Those of you familiar with the CIA’s 25 Year Program Archive CREST understand the database on the Agency’s Web site does not contain the complete full text (.pdf) of declassified records. There are two CREST systems I discovered; the abbreviated version on the CIA’s Web site and a full version on dedicated pcs at NARA in College Park, Maryland. It’s useful to note that some of the CREST docs that are not full text in the abbreviated version can be obtained in several ways: through the library subscription databases Declassified Documents Reference System (DDRS) and Digital National Security Archive, through federal agency (FOIA) reading rooms, and if unable to fund travel to NARA in College Park, through a FOIA request to the CIA’s Information and Privacy Coordinator.
On its Web site, the CIA describes CREST as
The automatic declassification provisions of Executive Order 13256 (formerly EO 12958, as amended) require the declassification of nonexempt historically valuable records 25 years or older. The EO was originally issued in April 1995 and via amendment established 31 December 2006 as the first major deadline for automatic declassification under the “25-year program”. By that date, agencies were to have completed the review of all hardcopy documents determined to contain exclusively their equities. For CIA, the 2006 deadline covered the span of relevant documents originally dating from the establishment of the CIA after WWII through 1981. (“CREST: 25-Year Program Archive,” para 1)
Earlier this year, I traveled to the NARA mothership to search the CREST system and retrieve documents for the several projects I’m currently working on. At NARA, I was informed by staff that CREST documents could not be downloaded or emailed; in order to save and keep documents, printing only was allowed on blue paper. (I’m not sure if this is a NARA or CIA requirement). The NARA staff directed me to a wall of reams. I was told to take as much paper as I needed – when I objected, I was told the CIA supplied the paper. After printing through one and a half reams of paper, I decided printing docs I needed was unsustainable. Moreover, how would I transport loads of paper back to my office? Pay baggage fees? Send through media mail? I found none of these scenarios sustainable or cost effective, especially from a larger environmental and natural resource considerations.
So I began to question the CIA’s policy of having two different CREST systems with separate modes of access: Why has the CIA created two different research systems, one abbreviated on the Web, and another with expanded access as standalone pcs only accessible in person at NARA? Why are CREST materials subject to FOIA, another bureaucratic level set for the public to gain access to CIA historical materials that have been declassified?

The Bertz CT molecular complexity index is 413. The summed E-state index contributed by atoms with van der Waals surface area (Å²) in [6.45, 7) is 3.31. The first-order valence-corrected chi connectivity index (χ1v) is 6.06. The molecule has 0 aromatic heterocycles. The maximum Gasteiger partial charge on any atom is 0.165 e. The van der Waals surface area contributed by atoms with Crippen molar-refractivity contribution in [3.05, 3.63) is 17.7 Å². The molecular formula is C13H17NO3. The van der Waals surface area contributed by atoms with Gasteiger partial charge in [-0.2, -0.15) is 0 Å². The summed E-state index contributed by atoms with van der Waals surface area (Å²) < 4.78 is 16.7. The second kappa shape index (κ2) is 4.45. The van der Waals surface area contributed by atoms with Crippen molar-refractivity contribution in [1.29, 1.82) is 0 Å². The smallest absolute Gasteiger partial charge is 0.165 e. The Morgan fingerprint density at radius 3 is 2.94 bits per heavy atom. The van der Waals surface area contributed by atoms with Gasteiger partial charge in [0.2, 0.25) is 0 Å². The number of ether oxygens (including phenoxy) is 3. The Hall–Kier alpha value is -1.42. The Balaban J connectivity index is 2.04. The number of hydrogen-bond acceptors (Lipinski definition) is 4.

I also thought about the hearings on the Electronic Freedom of Information Act Amendments of 1996 or E-FOIA Amendments (Pub. L. No. 104-231, 110 Stat. 3048, 5 U.S.C. § 552, Supp. II 1996), especially Rep. Randy Tate’s comments. Wasn’t e-FOIA characterized as a means to get FOIA docs – and I’m folding in CREST docs here – to the people?
H.R. 3802 puts FOIA information online on agency websites, ensuring that citizens in every home—in every town—and in every city—across the Nation will be able to access Government information from the comfort of their own homes. My neighbors will be able to turn on their computers—click onto the internet—and download information made accessible by the Electronic Freedom of Information Act Amendments of 1996. Our Government should be userfriendly by making an effort to deliver information to Americans. (142 Cong. Rec. H10450, September 17, 1996)
In the end, and although I would still need to scan documents, I decided not to print documents on blue paper and instead “batch” FOIA requests by subject/research project in order to obtain the CREST docs I needed. None of the requests I filed exceeded 100 pages.
In February, I received one full request satisfied by the CIA. However, three other requests for CREST documents submitted in February were folded into one request by the CIA. In March, the CIA informed me that my CREST requests – now one FOIA – was subject to a charge of $21.50. The CIA cited CFR Title 32, Chapter XIX Section 1900.13j that a requestor “may not file a series of multiple requests which are merely subdivisions of the information actually sought for the purposes of avoiding or reducing applicable fees.” An unfair accusation that any busy researcher would object to – I was being efficient and organized wasn’t I? I filed an appeal to the Information and Privacy Coordinator, and in May 2014, my appeal was denied.
So here it is: CREST is a two tiered research system. That is, if a researcher can afford to visit NARA in College Park to search the full version of CREST, they are saddled with blue paper and trying to figure out how to deliver their many documents back to homes and offices where they will need to scan materials in order to search for terms, people, and events in especially lengthy documents. Even though a researcher may print out as many documents on blue paper as they like at NARA, if they use the abbreviated version of CREST through the CIA’s Web site, and request records by way of the CIA’s policy of using FOIA to distribute CREST documents, fees are assessed over 100 pages (and researchers run the risk of having their requests folded into one request). And researchers would still need to scan the docs if they wanted to optimize their research time.
These policies are puzzling and it is imperative the CIA explain to the research community why this two-tiered system exists. The Agency, while they’re at it, might devise a cost effective – and fully accessible – “complete” CREST database. And put it on the Web.